3. In Meillassoux I have finally found a contemporary writer to whom I can refer for the justification of my statement: : "The fact that so many smart people appreciate Kant really creeps me out."
4. Saldanha touches cursorily on Meillassoux' refutation of parts of Rorty's works, a refutation to which, within the limits of Saldanha's brevity, I disagree. My reading of the situation is that Meillassoux, a Continental philosopher much concerned with "what is," does not have the cultural perspective to sufficiently contextualize Rorty as an American political theorist focused on "what works."
5. I like this quote:
"The subject is transcendental only insofar as it is positioned in the world, of which it can only ever discover a finite aspect, and which it can never recollect in its totality. […] That the transcendental subject has this or that body is an empirical matter, but that it has [stronger still, it is] a body is a non-empirical condition of its taking place—the body, one could say, is the ‘retro-transcendental’ condition for the subject of knowledge.” (AF, 25)"
6. I agree with Kela and Edward that there isn't much of a correlation between the works of Meillassoux and Marks-Tarlow. Although they both call on mathematics for back-up, they are writing on two different topics. Parenthetically, I can appreciate Marks-Tarlow's application of a borrowed vocabulary to throw a novel light on long standing theory. If it helps to get her clientele through their troubled nights then it is more than worth all those difficult words.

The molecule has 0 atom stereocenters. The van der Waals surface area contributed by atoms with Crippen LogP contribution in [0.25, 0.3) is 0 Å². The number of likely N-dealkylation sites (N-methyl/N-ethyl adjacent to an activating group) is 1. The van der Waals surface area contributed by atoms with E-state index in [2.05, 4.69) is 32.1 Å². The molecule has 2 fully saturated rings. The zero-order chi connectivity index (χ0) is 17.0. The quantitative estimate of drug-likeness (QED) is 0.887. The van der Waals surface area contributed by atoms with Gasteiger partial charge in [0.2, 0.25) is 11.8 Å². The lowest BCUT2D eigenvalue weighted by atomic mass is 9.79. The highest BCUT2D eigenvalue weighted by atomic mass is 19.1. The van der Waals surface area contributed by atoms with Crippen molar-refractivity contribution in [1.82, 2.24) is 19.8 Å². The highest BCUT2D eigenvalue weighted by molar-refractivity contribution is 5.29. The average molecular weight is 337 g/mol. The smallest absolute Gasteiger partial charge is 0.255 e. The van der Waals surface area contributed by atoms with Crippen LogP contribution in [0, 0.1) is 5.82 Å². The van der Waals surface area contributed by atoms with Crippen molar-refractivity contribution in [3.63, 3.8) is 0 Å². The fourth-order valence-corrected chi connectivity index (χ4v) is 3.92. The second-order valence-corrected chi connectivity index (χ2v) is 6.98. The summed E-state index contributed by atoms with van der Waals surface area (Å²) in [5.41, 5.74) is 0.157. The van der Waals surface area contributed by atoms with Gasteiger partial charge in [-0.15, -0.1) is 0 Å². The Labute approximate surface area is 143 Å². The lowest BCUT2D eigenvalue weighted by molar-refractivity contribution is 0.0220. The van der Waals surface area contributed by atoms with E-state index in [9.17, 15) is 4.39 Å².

7. In my research on Meillassoux I came across references to his fellow "Speculative Realist/Materialist," Ray Brassier. He is quoted in his Wikipedia bio as writing: "Philosophy....would do well to desist from issuing any further injunctions about the need to re-establish the meaningfulness of existence, the purposefulness of life, or mend the shattered concord between man and nature. It should strive to be more than a sop to the pathetic twinge of human self-esteem. Nihilism is not an existential quandary but a speculative opportunity." Yes! There is hope for humanity.
8. To the extent that the greatest "spiritual" event of my life was a six-week-long ecstatic revel at the realization of the total meaninglessness of human existence, I have a profound respect for the anti-humanism of Meillassoux and Brassier. My own modest nihilistic speculation is that those of us who care to can, from the depths of the abyss and for the sake of doing something cosmically unlawful, counterfeit an unabashedly arrogant faux humanism (is arrogance ever anything more than faux?) an live on in the joy of our own inauthenticity.
9. I again found nothing in this thread that has anything to do with spirituality, but that is just as well because I have noticed that whenever anyone posts anything in IPMS that is even vaguely spiritual it is immediately derided as naïve and the thread dies an early death.
Me: We also discussed Meillassoux in sections of the real and false reason thread, pp. 4, 5 and 6. Here is one of my comments from p.6: